Provision of basic health care services and management (HS 2.3) has shown significant correlation with better self-reported health in both primary and secondary schools and also better mental health for primary schools (Table  4 e). Schools would follow the relevant guidelines to establish school health services by their respective authorities. The Austrian study has highlighted the importance of whole school approach with commitment by key stakeholders within the school not just gaining support from health promotion service providers [ 24 ]. It is more important to build up a comprehensive, integrative and co-ordinated school health programme [ 21 ].

Healthy school policies have shown significant correlation with different aspects of student health (Table  4 f). Paper by Gostin et al. has provided evidence that individual will smoke less and eat healthier diets in cities with better regulation [ 55 ]. The paper also proposes that law needs not to be coercive but creating environment to make healthy choice easy choice [ 55 ]. Findings of the Harvard School of Public Health College Alcohol Study have shown that underage drinking behaviour of the college student could be reduced by additional policy efforts [ 56 ]. School policies on health can serve this regulatory role. The School Food Plan in UK with provision of practical steps to improve the quality and take-up of its food in school setting has shown to lead to healthier children as well as improved attainment [ 57 ].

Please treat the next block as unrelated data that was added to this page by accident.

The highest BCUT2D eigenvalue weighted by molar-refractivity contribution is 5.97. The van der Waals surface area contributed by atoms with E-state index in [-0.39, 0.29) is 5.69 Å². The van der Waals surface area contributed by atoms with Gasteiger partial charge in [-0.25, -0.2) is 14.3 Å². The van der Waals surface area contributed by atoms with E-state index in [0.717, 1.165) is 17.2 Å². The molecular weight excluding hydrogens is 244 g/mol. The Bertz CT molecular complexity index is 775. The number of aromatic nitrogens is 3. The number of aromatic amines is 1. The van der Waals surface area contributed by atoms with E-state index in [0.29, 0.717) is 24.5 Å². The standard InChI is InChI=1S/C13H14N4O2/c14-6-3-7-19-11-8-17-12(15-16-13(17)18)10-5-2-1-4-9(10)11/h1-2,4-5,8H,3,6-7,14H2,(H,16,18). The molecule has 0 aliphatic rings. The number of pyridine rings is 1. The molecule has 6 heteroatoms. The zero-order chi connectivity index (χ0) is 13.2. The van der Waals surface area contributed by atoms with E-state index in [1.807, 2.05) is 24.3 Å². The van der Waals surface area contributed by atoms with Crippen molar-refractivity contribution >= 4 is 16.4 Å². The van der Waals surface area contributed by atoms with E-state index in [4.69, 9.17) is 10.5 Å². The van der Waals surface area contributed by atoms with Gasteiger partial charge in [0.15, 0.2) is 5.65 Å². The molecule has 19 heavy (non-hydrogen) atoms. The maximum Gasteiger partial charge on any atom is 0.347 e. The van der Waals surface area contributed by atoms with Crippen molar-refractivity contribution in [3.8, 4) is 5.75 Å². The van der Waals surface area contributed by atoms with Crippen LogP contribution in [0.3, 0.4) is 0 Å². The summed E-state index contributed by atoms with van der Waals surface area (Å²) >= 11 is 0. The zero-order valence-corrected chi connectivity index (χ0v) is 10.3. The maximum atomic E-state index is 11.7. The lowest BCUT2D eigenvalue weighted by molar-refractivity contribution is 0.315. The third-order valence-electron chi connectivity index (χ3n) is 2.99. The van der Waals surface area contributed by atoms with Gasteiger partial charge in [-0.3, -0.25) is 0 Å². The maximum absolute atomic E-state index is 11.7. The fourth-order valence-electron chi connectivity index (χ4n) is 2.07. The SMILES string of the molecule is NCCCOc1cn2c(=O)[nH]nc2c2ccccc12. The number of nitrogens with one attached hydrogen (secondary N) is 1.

HPS model utilises a socio-ecological approach for school-based intervention [ 33 ] but schools have found difficulty to implement HPS in entirety [ 24 ]. International Union for Health Promotion and Education (IUHPE) produced a document for monitoring and assessing HPS, and recommended schools to use accreditation to measure and track changes [ 56 ]. The IUHPE report referenced the HKHSA but did not include evidence whether accreditation type of programme could be effective in motivating changes. Similarly, the design of School Health Index (SHI) by US CDC [ 58 ], evaluation framework of National Healthy School Programmes (NHSP) in England [ 59 ] and “What is Healthy Together Victoria” Programme in Australia [ 60 ] share the auditing type of process in developing action teams, identifying areas of action and progress monitoring. However, they resemble continuous quality improvement but might not inspire change process. Sufficient information is needed to tell why programmes work in some schools and not others [ 61 ]. Realistic evaluation using mixed method incorporating both qualitative and quantitative methods involving systematic collection and analysis of data, iterative theory development, strong reflection processes should be adopted [ 62 ]. The data collected should also reflect capacity building for schools to understand and making use of the data to integrate health promotion within school setting [ 63 ]. The data collection process of HKHSA [ 14 , 23 , 34 , 39 ] and further analysis conducted by this study has generated a common set of indicators that would assist evaluation of impact of HPS as discussed in recent paper on HPS [ 23 ].